Thursday, 22 July 2010

Psychiatry’s Brave New World

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After some 40 years of psychiatry-based "parenting," free societies are experiencing behaviors by out-of-control children virtually unknown in the 1950s — first-graders biting and kicking their teachers; adolescents blowing away their classmates; pre-teens cursing, spitting, and vandalizing while adults look on. Advocates for a Nanny State see all this as a wedge to further their controlling agenda. Anyone curious as to where we're headed need look no further than the United Kingdom's now-institutionalized ASBO legislation.

In July 1998, the U.K.'s Crime and Disorder Act enacted the "Anti-Social Behaviour Orders" (ASBOs) to tackle disagreeable and disruptive acts. ASBOs are court-ordered restrictions on "unsociable conduct" aimed at youngsters aged 10 or over. Breaching an ASBO is a criminal offense .

Eight years into the legislation, some 12,675 ASBOs had been issued. Nearly 2,000 youngsters, aged 10 to 17, were jailed by 2007 for an average of six months each for breaching ASBOs. Even that was not enough. According to Mail Online, May 27, 2007 ("Revealed: Blair's secret stalker squad"), the government attempted to widen the definition of "mental disorder" so that the right not to be detained in a psychiatric facility based on cultural, political, or religious beliefs would be forfeited.

By 2007, Britain had gone a long way to becoming the ultimate modern police state. The nation had more than 20 percent of the world's CCTV cameras incorporating automatic number-plate recognition, facial recognition and "suspicious behavior recognition" software, which analyzes clusters and movements in search of "behavioral oddities." Some £1 million was allocated for hidden loudspeakers so that camera operators could issue orders, very loudly, to anyone seen littering or committing other "gotcha crimes" (petty rules that are easier to enforce than dangerous acts). A competition was even launched in schools to find "socially conscious" children who might be used for voice-overs to "remind adults to act responsibly on our streets," according to the U.K.'s Home Office.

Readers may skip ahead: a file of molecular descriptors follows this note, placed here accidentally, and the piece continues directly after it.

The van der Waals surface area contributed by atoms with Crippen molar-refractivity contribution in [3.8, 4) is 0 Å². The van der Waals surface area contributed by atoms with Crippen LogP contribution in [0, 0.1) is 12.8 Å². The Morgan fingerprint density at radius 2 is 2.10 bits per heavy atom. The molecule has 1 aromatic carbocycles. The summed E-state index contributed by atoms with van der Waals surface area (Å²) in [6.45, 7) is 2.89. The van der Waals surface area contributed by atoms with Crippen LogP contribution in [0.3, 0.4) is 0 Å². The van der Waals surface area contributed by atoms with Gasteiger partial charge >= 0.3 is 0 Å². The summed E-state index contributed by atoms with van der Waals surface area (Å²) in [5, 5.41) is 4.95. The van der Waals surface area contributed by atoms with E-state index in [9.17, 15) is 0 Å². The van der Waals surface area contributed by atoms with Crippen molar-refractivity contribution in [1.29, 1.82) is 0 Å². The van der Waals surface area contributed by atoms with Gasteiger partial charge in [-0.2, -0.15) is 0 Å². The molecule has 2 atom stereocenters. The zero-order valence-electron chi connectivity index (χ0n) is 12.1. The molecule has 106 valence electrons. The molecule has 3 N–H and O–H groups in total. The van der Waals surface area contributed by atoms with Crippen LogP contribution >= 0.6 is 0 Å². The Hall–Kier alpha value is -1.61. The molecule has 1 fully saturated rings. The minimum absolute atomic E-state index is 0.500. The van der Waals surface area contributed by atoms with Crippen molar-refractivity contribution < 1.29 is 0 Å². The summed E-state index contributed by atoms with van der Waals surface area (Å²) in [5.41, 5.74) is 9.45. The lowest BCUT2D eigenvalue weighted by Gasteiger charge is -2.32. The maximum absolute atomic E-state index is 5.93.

"Emotional literacy" classes were introduced in schools to teach children how to manage anger and jealousy and develop empathy and self-motivation. This move mirrors the touchy-feely curricular trends of American classrooms — "conflict resolution," "survival skills," "safe sex" and "self-esteem."

How did it come to this?

It started with post-war parents. Returning servicemen and women were anxious in 1946 to spare their offspring the ravages of conflict. Recognizing this, a burgeoning force of "child experts" redoubled its campaign to revolutionize parenthood via books, articles, and appearances on radio and TV. Thus did the U.K. and the United States get manipulated into implementing what is now a worldwide crusade to get inside everybody's head, beginning with toddlers, ostensibly to prevent them from becoming little Hitlers and Mussolinis.

Immediately following World War II, British and Canadian psychiatrists such as Drs. Brock Chisholm, James Rawlings Rees, and Ewen Cameron (mostly early-on luminaries at the World Federation of Mental Health) claimed that one in 20 people had a mental disorder and agitated for a more "professional" approach to childrearing. They were followed in rapid succession by American pop psychologists with a more media-savvy style: people like Drs. Benjamin Spock, Carl Rogers, Abraham Maslow and their disciples who, in turn, carried the messages to the popular culture.

Today, notables such as psychiatrist Patrick McGorry (Australian of the Year) are insisting that every second one of us has a mental disorder, and that nearly half the population will experience a mental illness during their lifetime. Just what that indicates about the track record of psychiatry — statistically, a 1000-percent failure rate in reducing "mental illness" — is debatable. It turns out that several "treatments," particularly psychotropic drugs, not only have failed to help patients, but may be complicit in the very horrific acts they were marketed to prevent.

Implausible myths that put a mental-illness spin on societal problems have become accepted, too. Recall, for example, the comment in Part I of this series by Dr. William K. Summers, the neuroscientist and physician based in Albuquerque, who said that schizophrenics make up the vast majority of the homeless population. He expanded on that in an e-mail July 5: "In the old days, these folks lived in colonies [at a] state hospital, and typically lived into their seventies. Courtesy of the Liberal Progressives and Jack Nicholson ("CooCoo's Nest") they were liberated to die under bridges in the snow. Their life expectancy is [now] probably below fifty...."